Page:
JOHN Macmillan, widely known as “Seonaidh Beag”, is the Harris Tweed weaver from Lewis who, with his brother Angus and Donnie “Gazette” Macinnes, formed a trio to enter the newly created folk group competition at the 1968 National Mòd. Little did they realise that they would still be singing half a century later and that their Gaelic songs would take them on to major festival stages, winning them the reputation of an early Gaelic supergroup.
John, who retired in 2014 after more than 50 years at the loom, was born and grew up in the village of Lemreway in the Lochs district of Lewis, one of the six children – five boys and a girl – of John and Jane Anne Macmillan. The family was steeped in Gaelic culture and music. During the winter months, the five schools in the area would take turns at holding a ceilidh, attended by local singers and melodeon players, and it was in such an event that John first sang in public.
It was in the late 1950s, however, that things really took off for him in the singing stakes: his first time singing “away” was in Tarbert, Harris. After that, he recalls, “there was hardly a Friday night that I wasn’t singing in some hall or other, from Ness at the Butt of Lewis to Leverburgh in Harris”.
He sang Hank Williams songs, which were particularly popular at the time, with his brother Angus accompanying him on guitar, while for Gaelic repertoire they looked to the stars of the day, such as Calum Kennedy and Donald Macrae – both of whom hailed from nearby villages in the Lochs district.
It was in the summer of 1968 that Seonaidh formed the Lochies with Angus and their friend Donnie “Gazette” Macinnes, simply with a view to competing in the Mòd at Dunoon later in the year. Already meeting regularly to perform their country and western and Gaelic songs, they were also members of the Lochs Gaelic Choir, with whom they had already competed at the Mòd, so the idea of entering again as a Gaelic folk trio seemed a natural progression.
The new trio won the newly created folk group class, which brought them to the notice of David Silver of Bluebell Records, with whom they made their first LP, Westerly Gaels, in 1972. Six more albums would follow on – Lewis Folk, Home to Lewis, North by North West, Slainte Math, (all with Lismore, produced by Silver), Lewisbound, produced by Noel Eadie at croft records and finally, in 1998, Tir Aluinn with Smith/Mearns Recordings.
Their popular songs included Mairi Bhan, Oran na Hiortaich – “The St Kildans’ Song”, the poignant Deireadh Forladh, 1940, about the young islanders who went off to war, and appropriately for Seaonaidh, Oran Na Beairt , “The Song of the Loom”. They also sang Sgaoth Sgadain, a Gaelic translation of Ewan MacColl’s well known Shoals of Herring.
While they were productive in terms of album releases throughout the Seventies and drew crowds for concerts across the country, the logistics became increasingly difficult as, while John and Donnie were still based in Lewis, Angus’s work took him to Newcastle and then to Dumfries: “It was always a struggle to get together for these events and get adequate rehearsal time,” he remembers. “A lot of material was learned by exchanging tapes, again and again, or by singing over the phone.”
When they recorded, they also made a point of seeking out fresh and previously unrecorded material: “there was a tendency at the time for singers recording in Gaelic to re-do material that was already firmly established in the body of Gaelic song, so numerous versions of the same song would be heard on the airwaves. A further issue was that the writers of these songs would often set their material to well-known and established melodies, somewhat diminishing their own original work, lessening its impact.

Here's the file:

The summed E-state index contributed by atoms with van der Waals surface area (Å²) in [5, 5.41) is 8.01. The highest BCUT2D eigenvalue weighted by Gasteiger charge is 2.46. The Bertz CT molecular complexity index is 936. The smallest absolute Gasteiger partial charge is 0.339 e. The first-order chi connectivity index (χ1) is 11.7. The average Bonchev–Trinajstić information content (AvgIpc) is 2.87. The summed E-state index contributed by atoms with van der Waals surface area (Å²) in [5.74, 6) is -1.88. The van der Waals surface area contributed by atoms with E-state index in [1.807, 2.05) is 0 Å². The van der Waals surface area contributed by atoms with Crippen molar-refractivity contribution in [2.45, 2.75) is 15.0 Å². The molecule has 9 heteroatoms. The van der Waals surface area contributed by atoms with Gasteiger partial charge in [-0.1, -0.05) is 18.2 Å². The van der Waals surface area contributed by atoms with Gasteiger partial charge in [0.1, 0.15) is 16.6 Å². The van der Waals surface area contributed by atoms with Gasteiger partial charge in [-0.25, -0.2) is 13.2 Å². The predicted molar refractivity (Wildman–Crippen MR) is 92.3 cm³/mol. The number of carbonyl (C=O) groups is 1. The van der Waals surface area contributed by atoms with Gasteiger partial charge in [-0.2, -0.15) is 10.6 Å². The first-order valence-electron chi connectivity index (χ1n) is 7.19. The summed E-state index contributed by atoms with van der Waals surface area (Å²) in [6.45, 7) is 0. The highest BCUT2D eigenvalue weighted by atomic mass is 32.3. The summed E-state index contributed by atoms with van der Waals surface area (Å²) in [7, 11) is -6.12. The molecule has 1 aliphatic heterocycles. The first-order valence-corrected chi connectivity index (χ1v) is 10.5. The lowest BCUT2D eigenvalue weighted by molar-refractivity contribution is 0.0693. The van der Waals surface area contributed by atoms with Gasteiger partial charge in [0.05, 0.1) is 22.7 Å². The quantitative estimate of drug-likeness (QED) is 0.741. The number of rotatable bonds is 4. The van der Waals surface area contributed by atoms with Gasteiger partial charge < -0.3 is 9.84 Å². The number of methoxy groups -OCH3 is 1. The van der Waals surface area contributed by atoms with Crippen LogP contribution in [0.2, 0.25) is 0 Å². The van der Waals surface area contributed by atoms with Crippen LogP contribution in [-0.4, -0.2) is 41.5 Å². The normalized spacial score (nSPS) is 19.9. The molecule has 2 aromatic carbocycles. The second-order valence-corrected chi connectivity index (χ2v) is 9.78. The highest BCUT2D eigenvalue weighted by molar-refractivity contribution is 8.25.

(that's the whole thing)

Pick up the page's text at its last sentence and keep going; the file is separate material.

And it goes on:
“We were fortunate in being able to source substantial amounts of unrecorded material and also in being given the freedom to set others’ writings to our own new melodies.”
John composed new tunes for numerous songs on their albums, including Graidh n h-oige, Seoladh Dhachaidh, Comhairle don t-seaganach, as well as for the St Kilda song.
The Lochies won new fans and delighted their old ones when they performed a “comeback” concert at Glasgow’s Gaelic cultural hub, Ceòl ‘s Craic , in November 2012, and subsequently at the Hebridean Celtic Festival in Stornoway and at Inverness last year, selling out the venues each time.
The music gene is strong in the Macmillan family. Back in the Seventies, it was at one of those many island ceilidhs that he met his wife, Etta, who was a member of the Eileanaich Drama Group which was performing at it. They married in 1975 and all their four children are musical, notably Calum Alex Macmillan, who has made a reputation for himself as a singer and piper, winning both Gold and Traditional singing medals at the National Mòd and playing and singing in the groups Dàimh, Na Seòid and Marloch. John was able to join Calum Alex on his first solo album, Taladh nan Cuantan, in 2005.
John was also involved in Calum Martin’s Gaelic psalm recording project, Salm, and has taught widely – not least helping his grandchildren prepare for mòds and local ceilidhs, as well as tutoring over the years at his local fèis, Fèis Eilean an Fraoich. He was also involved in the Scots-Irish song festival, Fèis nan Òran, on the Isle of Skye.
His singing, he says, has taken him to places he would never have visited otherwise, with he and Calum Alex performing together at the Blas Highland festival and HebCelt and crossing the Atlantic for the renowned Celtic Colours Festival in Cape Breton, Nova Scotia: “I will never forget our trip to Cape Breton. Etta joined us for the trip, and we met so many people who had their roots in the Highlands and Islands that we really felt at home with them there.”
Written by Jim Gilchrist 2015